What REALLY Happens When Women Ask For A Raise

Illustrated by Abbie Winters.
From the "we want to bang our heads against our desk" files: A new study out this week found that when men ask for raises, they’re 25% more likely to get them than women are when they ask.
This is infuriating, since it’s hard enough to even ask for a raise. In a 2015 survey conducted by Glamour, 57% of women said they had never even asked — compared with 46% of men. Similarly, a Citibank and LinkedIn survey found that only 25% of women have asked for a raise in the past year.
And those numbers don’t paint the whole picture. Women still face the exhaustive balance of how to ask for more. The advice on this is endless, and conflicting: Act confident, but don’t intimidate. Speak up, but don’t be too loud. Ask for what you think you deserve, but don’t demand anything. Nobody likes a woman with demands.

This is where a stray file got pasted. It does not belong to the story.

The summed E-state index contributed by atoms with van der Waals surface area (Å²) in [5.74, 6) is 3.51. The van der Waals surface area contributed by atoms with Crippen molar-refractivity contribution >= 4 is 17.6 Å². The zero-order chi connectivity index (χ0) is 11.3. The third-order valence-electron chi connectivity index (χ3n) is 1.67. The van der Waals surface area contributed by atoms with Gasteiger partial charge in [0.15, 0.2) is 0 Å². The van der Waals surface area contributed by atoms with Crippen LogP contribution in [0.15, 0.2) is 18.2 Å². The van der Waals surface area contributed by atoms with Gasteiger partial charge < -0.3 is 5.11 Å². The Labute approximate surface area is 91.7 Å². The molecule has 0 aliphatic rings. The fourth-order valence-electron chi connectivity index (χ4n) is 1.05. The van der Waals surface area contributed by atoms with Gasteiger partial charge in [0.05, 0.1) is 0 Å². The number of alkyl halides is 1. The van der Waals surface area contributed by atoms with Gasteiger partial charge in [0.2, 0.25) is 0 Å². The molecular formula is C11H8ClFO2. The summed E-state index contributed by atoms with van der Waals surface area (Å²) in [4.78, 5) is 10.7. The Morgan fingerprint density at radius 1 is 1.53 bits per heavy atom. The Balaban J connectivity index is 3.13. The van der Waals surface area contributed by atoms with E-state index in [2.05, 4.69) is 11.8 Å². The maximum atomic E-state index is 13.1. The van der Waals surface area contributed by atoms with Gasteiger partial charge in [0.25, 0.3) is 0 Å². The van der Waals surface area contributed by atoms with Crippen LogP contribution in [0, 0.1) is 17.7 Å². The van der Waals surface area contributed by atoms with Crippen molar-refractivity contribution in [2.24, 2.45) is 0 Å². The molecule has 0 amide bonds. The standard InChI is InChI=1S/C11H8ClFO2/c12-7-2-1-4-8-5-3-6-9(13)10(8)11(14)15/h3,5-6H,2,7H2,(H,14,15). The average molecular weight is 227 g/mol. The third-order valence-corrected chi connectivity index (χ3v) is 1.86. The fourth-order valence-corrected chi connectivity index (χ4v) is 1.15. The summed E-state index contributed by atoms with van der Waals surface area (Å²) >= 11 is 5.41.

No, really: In four studies by researchers at Harvard and Carnegie Mellon, it was found that both men and women are more likely to penalize female employees who initiate pay raise negotiations than their male counterparts. Research by Catalyst, a nonprofit organization that examines gender inequality in the workplace, produced similar results. The group discovered that even when women use the very same negotiation tactics as men, they have worse results.
The good news: The Citi/LinkedIn survey also found that when women do ask for a raise, they get one 75% of the time. We first have to get over the sadly complicated and gender-bias-heavy hurdle of actually asking. And even though the particular of how to ask for a raise is so dependent on your industry, your relationship with your boss, your role in the company, and even the day of the week (seriously, there's been research showing bosses are more receptive to wage increase requests on on Fridays), the hardest part can just be scheduling the meeting and making the request. Here, women around the country and across industries share how the talk really went down. The reality? Sometimes the answer wasn't what they wanted to hear. But they all survived and found that no matter the answer, it helped clarify their career goals.

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